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What Are the Vet Costs for Dog Eye Infections & Eye Surgery (2023 Update)

Rachel Giordano

By Rachel Giordano

vet examining dog's eye

When your dog has an eye infection or eye injury, you’ll want to get it treated ASAP. Many conditions can cause eye infections in dogs that will require surgery, such as cataracts, conjunctivitis, uveitis, inflammation, eyelid issues, tumors, cherry eye, glaucoma, and certain injuries.

In this article, we’ll look more in-depth at the potential costs of such eye surgeries so you’ll have more of an idea of what to expect. While this is not an exact cost, you’ll have a ballpark figure. Your location can influence how much you can expect to pay, as well. Let’s get started.

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The Importance of Treating Eye Infections and Eye Injuries

Eye infections can be very painful and uncomfortable for your dog, and, depending on the issue, a lack of treatment could cause your dog to lose its eyesight or the entire eye. That’s why it’s imperative to have the eye checked by your veterinarian as soon as possible.

Eye issues can progress at an aggressive rate, making time of the essence. While some eye issues may resolve on their own, it’s not worth the risk to your dog to treat at home. Eye injuries can happen during playtime or arise from something as simple as allergies. Regardless, it’s imperative that you have your dog checked by your veterinarian for treatment. Injuries can lead to infections, and your dog will need medicine to heal.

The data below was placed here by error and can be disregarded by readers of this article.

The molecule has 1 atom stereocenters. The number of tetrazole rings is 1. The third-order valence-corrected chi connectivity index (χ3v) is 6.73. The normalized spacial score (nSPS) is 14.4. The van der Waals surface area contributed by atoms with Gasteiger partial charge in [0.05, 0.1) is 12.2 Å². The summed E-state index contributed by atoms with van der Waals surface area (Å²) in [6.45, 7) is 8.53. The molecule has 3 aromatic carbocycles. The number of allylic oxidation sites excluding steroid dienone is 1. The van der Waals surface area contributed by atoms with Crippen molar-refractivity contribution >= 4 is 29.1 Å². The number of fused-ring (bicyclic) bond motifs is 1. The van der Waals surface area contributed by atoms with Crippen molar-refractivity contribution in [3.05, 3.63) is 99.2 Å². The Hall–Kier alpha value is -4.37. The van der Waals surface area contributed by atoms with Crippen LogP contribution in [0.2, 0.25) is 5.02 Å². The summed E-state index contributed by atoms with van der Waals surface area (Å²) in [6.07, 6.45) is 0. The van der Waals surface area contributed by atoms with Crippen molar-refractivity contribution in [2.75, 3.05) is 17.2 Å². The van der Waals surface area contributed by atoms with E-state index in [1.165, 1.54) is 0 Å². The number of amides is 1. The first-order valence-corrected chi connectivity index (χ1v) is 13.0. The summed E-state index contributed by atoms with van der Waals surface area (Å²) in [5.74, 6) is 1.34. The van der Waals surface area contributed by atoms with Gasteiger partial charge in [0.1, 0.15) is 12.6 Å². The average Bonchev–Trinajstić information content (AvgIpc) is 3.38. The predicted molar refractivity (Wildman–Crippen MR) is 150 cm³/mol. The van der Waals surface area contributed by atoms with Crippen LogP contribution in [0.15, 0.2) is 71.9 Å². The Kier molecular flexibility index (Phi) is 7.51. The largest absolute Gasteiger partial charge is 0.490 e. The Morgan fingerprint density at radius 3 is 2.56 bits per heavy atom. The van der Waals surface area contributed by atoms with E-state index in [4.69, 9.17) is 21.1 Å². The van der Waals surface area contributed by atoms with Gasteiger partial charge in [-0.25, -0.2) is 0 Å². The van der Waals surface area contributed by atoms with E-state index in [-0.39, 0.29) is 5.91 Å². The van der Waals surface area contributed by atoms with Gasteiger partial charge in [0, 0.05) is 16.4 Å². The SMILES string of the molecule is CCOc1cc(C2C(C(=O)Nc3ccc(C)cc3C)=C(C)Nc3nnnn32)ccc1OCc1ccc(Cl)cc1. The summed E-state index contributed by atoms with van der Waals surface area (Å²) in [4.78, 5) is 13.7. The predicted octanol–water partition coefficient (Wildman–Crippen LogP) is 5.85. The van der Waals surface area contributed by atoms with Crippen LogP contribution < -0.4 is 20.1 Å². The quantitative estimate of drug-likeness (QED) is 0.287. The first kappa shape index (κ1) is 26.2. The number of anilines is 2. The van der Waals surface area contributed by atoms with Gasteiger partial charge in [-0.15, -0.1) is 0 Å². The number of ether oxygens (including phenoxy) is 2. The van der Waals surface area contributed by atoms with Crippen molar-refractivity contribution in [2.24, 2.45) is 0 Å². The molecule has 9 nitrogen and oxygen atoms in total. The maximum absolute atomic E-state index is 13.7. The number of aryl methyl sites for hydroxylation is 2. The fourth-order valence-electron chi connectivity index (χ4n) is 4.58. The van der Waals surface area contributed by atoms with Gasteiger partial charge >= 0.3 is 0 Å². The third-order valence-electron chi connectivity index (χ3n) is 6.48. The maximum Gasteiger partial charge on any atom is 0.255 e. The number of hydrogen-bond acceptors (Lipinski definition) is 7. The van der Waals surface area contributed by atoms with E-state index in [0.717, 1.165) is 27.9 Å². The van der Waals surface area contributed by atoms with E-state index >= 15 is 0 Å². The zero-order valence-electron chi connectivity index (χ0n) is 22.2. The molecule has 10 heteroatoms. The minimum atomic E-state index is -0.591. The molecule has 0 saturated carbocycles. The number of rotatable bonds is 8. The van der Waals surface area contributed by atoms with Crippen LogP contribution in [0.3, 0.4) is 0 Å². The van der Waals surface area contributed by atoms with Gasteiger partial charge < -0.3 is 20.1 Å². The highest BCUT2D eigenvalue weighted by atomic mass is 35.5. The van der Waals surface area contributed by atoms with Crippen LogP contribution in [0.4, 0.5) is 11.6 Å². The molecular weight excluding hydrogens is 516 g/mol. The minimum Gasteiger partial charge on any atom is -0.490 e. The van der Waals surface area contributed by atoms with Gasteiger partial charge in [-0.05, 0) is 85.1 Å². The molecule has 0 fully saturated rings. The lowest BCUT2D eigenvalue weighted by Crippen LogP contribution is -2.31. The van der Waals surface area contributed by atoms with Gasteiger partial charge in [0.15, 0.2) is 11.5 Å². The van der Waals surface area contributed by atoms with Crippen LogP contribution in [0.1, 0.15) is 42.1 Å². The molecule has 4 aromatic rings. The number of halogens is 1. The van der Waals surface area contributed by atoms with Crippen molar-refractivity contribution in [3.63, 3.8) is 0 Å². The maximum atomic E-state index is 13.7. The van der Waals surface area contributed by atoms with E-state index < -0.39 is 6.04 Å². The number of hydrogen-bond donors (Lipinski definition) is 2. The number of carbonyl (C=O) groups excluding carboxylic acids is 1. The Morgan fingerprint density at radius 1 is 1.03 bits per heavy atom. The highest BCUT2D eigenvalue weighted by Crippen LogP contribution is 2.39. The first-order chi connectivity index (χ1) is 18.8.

pitbull dog check by vet
Image Credit: Andy Gin, Shutterstock

How Much Does Dog Eye Surgery Cost?

It’s tough to pinpoint eye surgery costs because it will depend on the issue. Your dog may not need surgery at all, which will lower the cost. But right now, we’re going to focus on eye surgery. The cost also varies depending on your location. Let’s take a look below to better understand the cost of certain medical procedures.

West Coast

Cataract Surgery One Eye: $2,600 Both Eyes: $3,400
Cherry Eye Removal One Eye: $1,300 Both Eyes: $1,600
Ulcer Removal $600 to $700 One or Both Eyes
Glaucoma Laser Treatment One Eye: $1,400 Both Eyes: $1,800
Ectopic Cilia $1,400 One or Both Eyes
Eye Removal $1,950–$2,200 Condition Varies

Source: https://eyespecialistsforanimals.com/forms-and-resources/cost-surgery-treatment/

dog at vet
Image Credit: ESB Professional, Shutterstock

East Coast

Cherry Eye Removal $355 Per Eye
Entropion (folding of eyelids) $225 Per Eye
Eye Removal $475 Per Eye

Source: https://www.helpinghandsvetva.com/procedures-pricing/


Entropion $225 Per Eye
Eye Removal $475 Per Eye
Cherry Eye Removal $355 Per Eye
close up of french bulldog dog being held by veterinarian doctor at vet clinic
Image Credit: Hryshchyshen Serhii, Shutterstock

Additional Costs to Anticipate

Of course, there will be additional costs to expect, such as a consultation, x-rays, scans, and medicine. These costs will, of course, vary depending on your location.